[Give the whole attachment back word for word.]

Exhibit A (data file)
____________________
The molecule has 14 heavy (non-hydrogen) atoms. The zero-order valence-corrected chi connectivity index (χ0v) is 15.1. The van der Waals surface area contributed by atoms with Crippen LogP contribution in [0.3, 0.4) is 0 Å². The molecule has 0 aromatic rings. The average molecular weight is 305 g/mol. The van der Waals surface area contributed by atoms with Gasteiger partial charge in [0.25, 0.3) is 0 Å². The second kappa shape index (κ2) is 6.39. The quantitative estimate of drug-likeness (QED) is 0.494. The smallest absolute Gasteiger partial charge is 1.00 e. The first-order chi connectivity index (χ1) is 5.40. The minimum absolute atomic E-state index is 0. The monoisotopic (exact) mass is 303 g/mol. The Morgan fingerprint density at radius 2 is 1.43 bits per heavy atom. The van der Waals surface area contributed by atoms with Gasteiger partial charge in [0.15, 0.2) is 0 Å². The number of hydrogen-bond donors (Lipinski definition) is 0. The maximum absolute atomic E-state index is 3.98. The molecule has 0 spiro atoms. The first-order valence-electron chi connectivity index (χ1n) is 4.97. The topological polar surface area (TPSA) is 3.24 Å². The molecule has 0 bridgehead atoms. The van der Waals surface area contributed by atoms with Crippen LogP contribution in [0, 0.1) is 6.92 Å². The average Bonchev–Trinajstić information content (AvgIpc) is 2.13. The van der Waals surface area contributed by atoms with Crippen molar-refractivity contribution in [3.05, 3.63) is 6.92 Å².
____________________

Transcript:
The molecule has 14 heavy (non-hydrogen) atoms. The zero-order valence-corrected chi connectivity index (χ0v) is 15.1. The van der Waals surface area contributed by atoms with Crippen LogP contribution in [0.3, 0.4) is 0 Å². The molecule has 0 aromatic rings. The average molecular weight is 305 g/mol. The van der Waals surface area contributed by atoms with Gasteiger partial charge in [0.25, 0.3) is 0 Å². The second kappa shape index (κ2) is 6.39. The quantitative estimate of drug-likeness (QED) is 0.494. The smallest absolute Gasteiger partial charge is 1.00 e. The first-order chi connectivity index (χ1) is 5.40. The minimum absolute atomic E-state index is 0. The monoisotopic (exact) mass is 303 g/mol. The Morgan fingerprint density at radius 2 is 1.43 bits per heavy atom. The van der Waals surface area contributed by atoms with Gasteiger partial charge in [0.15, 0.2) is 0 Å². The number of hydrogen-bond donors (Lipinski definition) is 0. The maximum absolute atomic E-state index is 3.98. The molecule has 0 spiro atoms. The first-order valence-electron chi connectivity index (χ1n) is 4.97. The topological polar surface area (TPSA) is 3.24 Å². The molecule has 0 bridgehead atoms. The van der Waals surface area contributed by atoms with Crippen LogP contribution in [0, 0.1) is 6.92 Å². The average Bonchev–Trinajstić information content (AvgIpc) is 2.13. The van der Waals surface area contributed by atoms with Crippen molar-refractivity contribution in [3.05, 3.63) is 6.92 Å².